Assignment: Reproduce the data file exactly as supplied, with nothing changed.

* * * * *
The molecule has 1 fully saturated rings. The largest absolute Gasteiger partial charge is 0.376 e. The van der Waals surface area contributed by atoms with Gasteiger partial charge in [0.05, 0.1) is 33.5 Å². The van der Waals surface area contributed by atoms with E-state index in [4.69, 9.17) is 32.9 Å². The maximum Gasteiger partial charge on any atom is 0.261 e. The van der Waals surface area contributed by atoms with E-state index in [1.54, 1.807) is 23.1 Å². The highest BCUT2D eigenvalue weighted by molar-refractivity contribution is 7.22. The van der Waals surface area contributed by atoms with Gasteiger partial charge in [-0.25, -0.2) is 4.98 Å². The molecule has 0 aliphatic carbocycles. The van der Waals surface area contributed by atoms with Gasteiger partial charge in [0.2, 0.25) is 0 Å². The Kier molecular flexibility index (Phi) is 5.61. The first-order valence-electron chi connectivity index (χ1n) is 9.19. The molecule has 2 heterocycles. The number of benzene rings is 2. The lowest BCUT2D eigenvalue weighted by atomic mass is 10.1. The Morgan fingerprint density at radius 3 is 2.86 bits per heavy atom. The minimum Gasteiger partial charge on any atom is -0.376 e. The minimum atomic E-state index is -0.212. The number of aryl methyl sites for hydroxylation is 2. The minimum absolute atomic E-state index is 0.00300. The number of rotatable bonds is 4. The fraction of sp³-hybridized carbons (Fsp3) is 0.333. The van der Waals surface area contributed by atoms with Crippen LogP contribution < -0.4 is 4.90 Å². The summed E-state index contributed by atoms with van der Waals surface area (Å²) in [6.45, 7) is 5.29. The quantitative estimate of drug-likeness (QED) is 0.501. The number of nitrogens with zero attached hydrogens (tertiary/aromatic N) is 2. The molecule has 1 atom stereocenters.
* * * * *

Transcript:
The molecule has 1 fully saturated rings. The largest absolute Gasteiger partial charge is 0.376 e. The van der Waals surface area contributed by atoms with Gasteiger partial charge in [0.05, 0.1) is 33.5 Å². The van der Waals surface area contributed by atoms with E-state index in [4.69, 9.17) is 32.9 Å². The maximum Gasteiger partial charge on any atom is 0.261 e. The van der Waals surface area contributed by atoms with E-state index in [1.54, 1.807) is 23.1 Å². The highest BCUT2D eigenvalue weighted by molar-refractivity contribution is 7.22. The van der Waals surface area contributed by atoms with Gasteiger partial charge in [-0.25, -0.2) is 4.98 Å². The molecule has 0 aliphatic carbocycles. The van der Waals surface area contributed by atoms with Gasteiger partial charge in [0.2, 0.25) is 0 Å². The Kier molecular flexibility index (Phi) is 5.61. The first-order valence-electron chi connectivity index (χ1n) is 9.19. The molecule has 2 heterocycles. The number of benzene rings is 2. The lowest BCUT2D eigenvalue weighted by atomic mass is 10.1. The Morgan fingerprint density at radius 3 is 2.86 bits per heavy atom. The minimum Gasteiger partial charge on any atom is -0.376 e. The minimum atomic E-state index is -0.212. The number of aryl methyl sites for hydroxylation is 2. The minimum absolute atomic E-state index is 0.00300. The number of rotatable bonds is 4. The fraction of sp³-hybridized carbons (Fsp3) is 0.333. The van der Waals surface area contributed by atoms with Crippen LogP contribution < -0.4 is 4.90 Å². The summed E-state index contributed by atoms with van der Waals surface area (Å²) in [6.45, 7) is 5.29. The quantitative estimate of drug-likeness (QED) is 0.501. The number of nitrogens with zero attached hydrogens (tertiary/aromatic N) is 2. The molecule has 1 atom stereocenters.